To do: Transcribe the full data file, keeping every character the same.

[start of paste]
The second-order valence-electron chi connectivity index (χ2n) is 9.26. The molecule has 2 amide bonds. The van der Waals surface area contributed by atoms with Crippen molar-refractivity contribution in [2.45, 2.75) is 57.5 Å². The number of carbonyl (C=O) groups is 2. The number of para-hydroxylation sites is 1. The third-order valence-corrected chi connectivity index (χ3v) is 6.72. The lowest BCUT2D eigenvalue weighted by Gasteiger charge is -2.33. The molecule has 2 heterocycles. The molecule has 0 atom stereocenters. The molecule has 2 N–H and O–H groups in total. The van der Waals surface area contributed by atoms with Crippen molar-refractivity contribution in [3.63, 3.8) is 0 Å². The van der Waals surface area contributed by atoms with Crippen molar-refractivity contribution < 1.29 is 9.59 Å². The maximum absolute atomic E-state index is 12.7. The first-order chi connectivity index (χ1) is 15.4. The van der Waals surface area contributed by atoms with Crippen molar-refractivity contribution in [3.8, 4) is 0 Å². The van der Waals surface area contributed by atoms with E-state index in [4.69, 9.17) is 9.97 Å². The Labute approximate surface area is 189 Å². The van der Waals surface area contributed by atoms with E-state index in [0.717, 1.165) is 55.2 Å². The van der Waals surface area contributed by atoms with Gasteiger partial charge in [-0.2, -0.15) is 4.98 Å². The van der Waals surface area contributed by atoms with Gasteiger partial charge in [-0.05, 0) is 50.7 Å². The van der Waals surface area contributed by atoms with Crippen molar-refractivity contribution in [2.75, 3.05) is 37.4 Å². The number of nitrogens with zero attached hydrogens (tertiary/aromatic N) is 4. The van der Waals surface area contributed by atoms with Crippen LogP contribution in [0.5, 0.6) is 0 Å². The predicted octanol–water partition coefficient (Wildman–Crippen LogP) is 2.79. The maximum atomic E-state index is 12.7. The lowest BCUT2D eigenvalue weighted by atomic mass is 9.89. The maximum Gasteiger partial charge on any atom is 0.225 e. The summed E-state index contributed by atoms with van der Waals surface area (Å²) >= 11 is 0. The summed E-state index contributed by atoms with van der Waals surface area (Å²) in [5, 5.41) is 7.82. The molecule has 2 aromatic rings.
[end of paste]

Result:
The second-order valence-electron chi connectivity index (χ2n) is 9.26. The molecule has 2 amide bonds. The van der Waals surface area contributed by atoms with Crippen molar-refractivity contribution in [2.45, 2.75) is 57.5 Å². The number of carbonyl (C=O) groups is 2. The number of para-hydroxylation sites is 1. The third-order valence-corrected chi connectivity index (χ3v) is 6.72. The lowest BCUT2D eigenvalue weighted by Gasteiger charge is -2.33. The molecule has 2 heterocycles. The molecule has 0 atom stereocenters. The molecule has 2 N–H and O–H groups in total. The van der Waals surface area contributed by atoms with Crippen molar-refractivity contribution in [3.63, 3.8) is 0 Å². The van der Waals surface area contributed by atoms with Crippen molar-refractivity contribution < 1.29 is 9.59 Å². The maximum absolute atomic E-state index is 12.7. The first-order chi connectivity index (χ1) is 15.4. The van der Waals surface area contributed by atoms with Crippen molar-refractivity contribution in [3.8, 4) is 0 Å². The van der Waals surface area contributed by atoms with E-state index in [4.69, 9.17) is 9.97 Å². The Labute approximate surface area is 189 Å². The van der Waals surface area contributed by atoms with E-state index in [0.717, 1.165) is 55.2 Å². The van der Waals surface area contributed by atoms with Gasteiger partial charge in [-0.2, -0.15) is 4.98 Å². The van der Waals surface area contributed by atoms with Gasteiger partial charge in [-0.05, 0) is 50.7 Å². The van der Waals surface area contributed by atoms with Crippen molar-refractivity contribution in [2.75, 3.05) is 37.4 Å². The number of nitrogens with zero attached hydrogens (tertiary/aromatic N) is 4. The van der Waals surface area contributed by atoms with Crippen LogP contribution in [0.5, 0.6) is 0 Å². The predicted octanol–water partition coefficient (Wildman–Crippen LogP) is 2.79. The maximum atomic E-state index is 12.7. The lowest BCUT2D eigenvalue weighted by atomic mass is 9.89. The maximum Gasteiger partial charge on any atom is 0.225 e. The summed E-state index contributed by atoms with van der Waals surface area (Å²) >= 11 is 0. The summed E-state index contributed by atoms with van der Waals surface area (Å²) in [5, 5.41) is 7.82. The molecule has 2 aromatic rings.